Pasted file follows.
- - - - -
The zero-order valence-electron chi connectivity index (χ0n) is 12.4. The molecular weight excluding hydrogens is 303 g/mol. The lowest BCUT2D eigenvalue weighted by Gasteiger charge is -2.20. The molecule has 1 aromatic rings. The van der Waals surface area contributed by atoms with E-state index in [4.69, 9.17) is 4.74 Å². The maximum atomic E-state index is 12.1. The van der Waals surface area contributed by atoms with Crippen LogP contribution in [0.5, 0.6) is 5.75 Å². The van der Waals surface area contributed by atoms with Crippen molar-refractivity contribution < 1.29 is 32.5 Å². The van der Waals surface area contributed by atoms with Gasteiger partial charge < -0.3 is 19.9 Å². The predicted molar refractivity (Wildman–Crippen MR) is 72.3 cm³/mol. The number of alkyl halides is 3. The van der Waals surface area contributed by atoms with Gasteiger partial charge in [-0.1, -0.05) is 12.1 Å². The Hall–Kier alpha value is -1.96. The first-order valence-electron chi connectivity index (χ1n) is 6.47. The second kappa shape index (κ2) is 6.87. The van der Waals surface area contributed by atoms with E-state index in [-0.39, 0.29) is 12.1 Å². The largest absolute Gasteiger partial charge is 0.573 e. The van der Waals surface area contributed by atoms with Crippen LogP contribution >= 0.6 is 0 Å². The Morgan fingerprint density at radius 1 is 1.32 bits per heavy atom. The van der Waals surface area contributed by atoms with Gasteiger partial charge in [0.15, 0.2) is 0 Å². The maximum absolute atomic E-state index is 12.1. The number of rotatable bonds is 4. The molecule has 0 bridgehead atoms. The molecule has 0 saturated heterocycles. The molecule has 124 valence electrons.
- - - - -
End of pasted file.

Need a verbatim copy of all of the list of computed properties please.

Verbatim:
The zero-order valence-electron chi connectivity index (χ0n) is 12.4. The molecular weight excluding hydrogens is 303 g/mol. The lowest BCUT2D eigenvalue weighted by Gasteiger charge is -2.20. The molecule has 1 aromatic rings. The van der Waals surface area contributed by atoms with E-state index in [4.69, 9.17) is 4.74 Å². The maximum atomic E-state index is 12.1. The van der Waals surface area contributed by atoms with Crippen LogP contribution in [0.5, 0.6) is 5.75 Å². The van der Waals surface area contributed by atoms with Crippen molar-refractivity contribution < 1.29 is 32.5 Å². The van der Waals surface area contributed by atoms with Gasteiger partial charge < -0.3 is 19.9 Å². The predicted molar refractivity (Wildman–Crippen MR) is 72.3 cm³/mol. The number of alkyl halides is 3. The van der Waals surface area contributed by atoms with Gasteiger partial charge in [-0.1, -0.05) is 12.1 Å². The Hall–Kier alpha value is -1.96. The first-order valence-electron chi connectivity index (χ1n) is 6.47. The second kappa shape index (κ2) is 6.87. The van der Waals surface area contributed by atoms with E-state index in [-0.39, 0.29) is 12.1 Å². The largest absolute Gasteiger partial charge is 0.573 e. The van der Waals surface area contributed by atoms with Crippen LogP contribution >= 0.6 is 0 Å². The Morgan fingerprint density at radius 1 is 1.32 bits per heavy atom. The van der Waals surface area contributed by atoms with Gasteiger partial charge in [0.15, 0.2) is 0 Å². The maximum absolute atomic E-state index is 12.1. The number of rotatable bonds is 4. The molecule has 0 bridgehead atoms. The molecule has 0 saturated heterocycles. The molecule has 124 valence electrons.